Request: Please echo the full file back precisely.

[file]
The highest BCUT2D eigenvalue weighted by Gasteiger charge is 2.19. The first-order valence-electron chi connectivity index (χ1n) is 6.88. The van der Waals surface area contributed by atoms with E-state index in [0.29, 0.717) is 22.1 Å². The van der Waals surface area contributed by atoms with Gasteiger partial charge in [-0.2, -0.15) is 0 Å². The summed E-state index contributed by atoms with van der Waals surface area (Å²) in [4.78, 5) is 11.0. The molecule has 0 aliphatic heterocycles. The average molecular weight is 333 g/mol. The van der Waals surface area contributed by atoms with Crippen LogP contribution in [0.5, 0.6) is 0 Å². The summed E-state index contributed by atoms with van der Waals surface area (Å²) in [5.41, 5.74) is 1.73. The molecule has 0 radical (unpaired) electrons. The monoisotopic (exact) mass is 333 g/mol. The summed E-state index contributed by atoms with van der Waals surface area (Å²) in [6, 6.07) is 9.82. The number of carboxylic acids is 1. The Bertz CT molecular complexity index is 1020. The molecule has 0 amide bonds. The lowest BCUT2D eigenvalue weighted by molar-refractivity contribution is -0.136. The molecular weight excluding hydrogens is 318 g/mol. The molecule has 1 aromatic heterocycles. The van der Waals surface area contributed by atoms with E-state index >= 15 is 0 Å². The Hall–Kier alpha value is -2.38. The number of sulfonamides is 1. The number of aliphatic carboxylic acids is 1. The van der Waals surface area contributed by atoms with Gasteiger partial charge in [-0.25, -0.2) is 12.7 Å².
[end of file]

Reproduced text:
The highest BCUT2D eigenvalue weighted by Gasteiger charge is 2.19. The first-order valence-electron chi connectivity index (χ1n) is 6.88. The van der Waals surface area contributed by atoms with E-state index in [0.29, 0.717) is 22.1 Å². The van der Waals surface area contributed by atoms with Gasteiger partial charge in [-0.2, -0.15) is 0 Å². The summed E-state index contributed by atoms with van der Waals surface area (Å²) in [4.78, 5) is 11.0. The molecule has 0 aliphatic heterocycles. The average molecular weight is 333 g/mol. The van der Waals surface area contributed by atoms with Crippen LogP contribution in [0.5, 0.6) is 0 Å². The summed E-state index contributed by atoms with van der Waals surface area (Å²) in [5.41, 5.74) is 1.73. The molecule has 0 radical (unpaired) electrons. The monoisotopic (exact) mass is 333 g/mol. The summed E-state index contributed by atoms with van der Waals surface area (Å²) in [6, 6.07) is 9.82. The number of carboxylic acids is 1. The Bertz CT molecular complexity index is 1020. The molecule has 0 amide bonds. The lowest BCUT2D eigenvalue weighted by molar-refractivity contribution is -0.136. The molecular weight excluding hydrogens is 318 g/mol. The molecule has 1 aromatic heterocycles. The van der Waals surface area contributed by atoms with E-state index >= 15 is 0 Å². The Hall–Kier alpha value is -2.38. The number of sulfonamides is 1. The number of aliphatic carboxylic acids is 1. The van der Waals surface area contributed by atoms with Gasteiger partial charge in [-0.25, -0.2) is 12.7 Å².